As long as water is available to consumer in abundance, wasteful consumption practices will continue. Instead, we need to introduce basic technology based smart solutions such as telemetry that are now very common in developed world. Such systems accurately regulate release and stoppage of water to a litre, and also charge the consumer accordingly.
BRR: It is often argued that the current major crop paradigm consists of water thirsty crops, whereas use of resource by livestock sector is also wasteful. In the interest of conservation, would you recommend a change in policy encouraging cultivation of crops that are relatively less water thirsty?
MA: We have already recommended restriction of rice, wheat and sugarcane cultivation for domestic consumption purposes only, and not as export-oriented crops. We need to focus on crop zoning. High water consumption crops such as rice and sugarcane need to be restricted to areas that have sufficient provision of water. For instance, rice or sugarcane cultivation in Southern Punjab needs to be discouraged.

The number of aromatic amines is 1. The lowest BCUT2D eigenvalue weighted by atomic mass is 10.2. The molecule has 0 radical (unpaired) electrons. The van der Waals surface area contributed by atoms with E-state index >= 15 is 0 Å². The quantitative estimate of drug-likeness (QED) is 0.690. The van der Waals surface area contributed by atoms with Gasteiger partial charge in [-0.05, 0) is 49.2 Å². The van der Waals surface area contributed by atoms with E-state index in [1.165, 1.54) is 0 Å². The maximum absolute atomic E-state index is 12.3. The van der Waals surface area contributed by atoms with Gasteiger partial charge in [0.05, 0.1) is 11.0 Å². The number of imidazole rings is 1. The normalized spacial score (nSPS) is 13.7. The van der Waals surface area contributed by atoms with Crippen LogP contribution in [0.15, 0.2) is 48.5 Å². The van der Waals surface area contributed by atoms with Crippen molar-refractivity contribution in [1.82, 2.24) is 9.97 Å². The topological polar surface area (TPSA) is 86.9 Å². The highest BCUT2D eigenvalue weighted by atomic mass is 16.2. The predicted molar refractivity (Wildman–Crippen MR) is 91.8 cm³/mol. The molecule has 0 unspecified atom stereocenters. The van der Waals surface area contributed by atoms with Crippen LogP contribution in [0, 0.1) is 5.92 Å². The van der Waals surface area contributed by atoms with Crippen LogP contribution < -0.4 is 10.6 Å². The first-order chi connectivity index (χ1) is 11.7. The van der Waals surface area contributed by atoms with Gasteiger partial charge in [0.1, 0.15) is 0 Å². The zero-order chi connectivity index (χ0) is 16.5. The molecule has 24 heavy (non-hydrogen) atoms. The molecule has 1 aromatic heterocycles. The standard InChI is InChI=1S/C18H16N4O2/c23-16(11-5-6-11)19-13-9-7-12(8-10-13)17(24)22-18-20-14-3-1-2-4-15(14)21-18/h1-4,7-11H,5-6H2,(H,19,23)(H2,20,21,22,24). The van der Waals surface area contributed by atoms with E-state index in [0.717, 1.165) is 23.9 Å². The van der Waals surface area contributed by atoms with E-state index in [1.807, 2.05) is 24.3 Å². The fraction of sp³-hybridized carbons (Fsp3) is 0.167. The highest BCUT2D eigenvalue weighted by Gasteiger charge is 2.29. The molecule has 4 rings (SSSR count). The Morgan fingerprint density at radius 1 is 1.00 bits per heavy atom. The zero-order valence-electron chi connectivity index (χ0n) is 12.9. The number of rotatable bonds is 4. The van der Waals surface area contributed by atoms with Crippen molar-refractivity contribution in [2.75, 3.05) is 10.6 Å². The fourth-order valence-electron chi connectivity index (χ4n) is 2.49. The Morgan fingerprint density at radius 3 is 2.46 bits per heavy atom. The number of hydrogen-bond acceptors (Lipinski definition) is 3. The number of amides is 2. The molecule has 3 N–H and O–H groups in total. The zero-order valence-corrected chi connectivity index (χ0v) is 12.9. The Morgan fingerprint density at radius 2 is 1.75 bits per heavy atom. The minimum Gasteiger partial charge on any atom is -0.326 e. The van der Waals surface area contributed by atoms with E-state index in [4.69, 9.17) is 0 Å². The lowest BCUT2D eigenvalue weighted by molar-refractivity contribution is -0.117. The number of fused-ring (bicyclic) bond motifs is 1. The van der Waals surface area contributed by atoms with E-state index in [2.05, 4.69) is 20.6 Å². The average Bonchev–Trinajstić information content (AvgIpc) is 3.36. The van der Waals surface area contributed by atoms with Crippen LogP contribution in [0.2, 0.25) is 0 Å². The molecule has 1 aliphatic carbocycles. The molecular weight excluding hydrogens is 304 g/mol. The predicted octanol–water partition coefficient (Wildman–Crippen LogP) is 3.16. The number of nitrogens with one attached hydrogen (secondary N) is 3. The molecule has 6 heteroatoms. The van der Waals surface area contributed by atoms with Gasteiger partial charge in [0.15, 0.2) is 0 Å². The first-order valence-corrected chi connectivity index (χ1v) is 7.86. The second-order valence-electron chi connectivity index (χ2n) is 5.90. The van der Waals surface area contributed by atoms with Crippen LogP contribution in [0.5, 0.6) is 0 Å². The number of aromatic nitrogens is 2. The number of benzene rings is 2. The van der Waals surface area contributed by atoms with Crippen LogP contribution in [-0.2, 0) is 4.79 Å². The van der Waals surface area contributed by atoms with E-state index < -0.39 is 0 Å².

If abstraction of water for these crops in areas naturally deficient in water is continued, we risk exposing the soil in these areas to salinisation. This has already started to happen in Sindh, which will take at least a decade of efficient practices to reverse.
BRR: Is absolute water scarcity index a good measure to gauge scarcity or should geographical terrain be considered along with other climate related factors?
MA: A combination of different models is used to deduce water scarcity inclusive of absolute water scarcity, water poverty index, physical and economical water scarcity. Of importance is the spirit behind physical and economical water scarcity; it helps in appreciating the need for infrastructure and investment that can leverage and utilise the physical presence of water.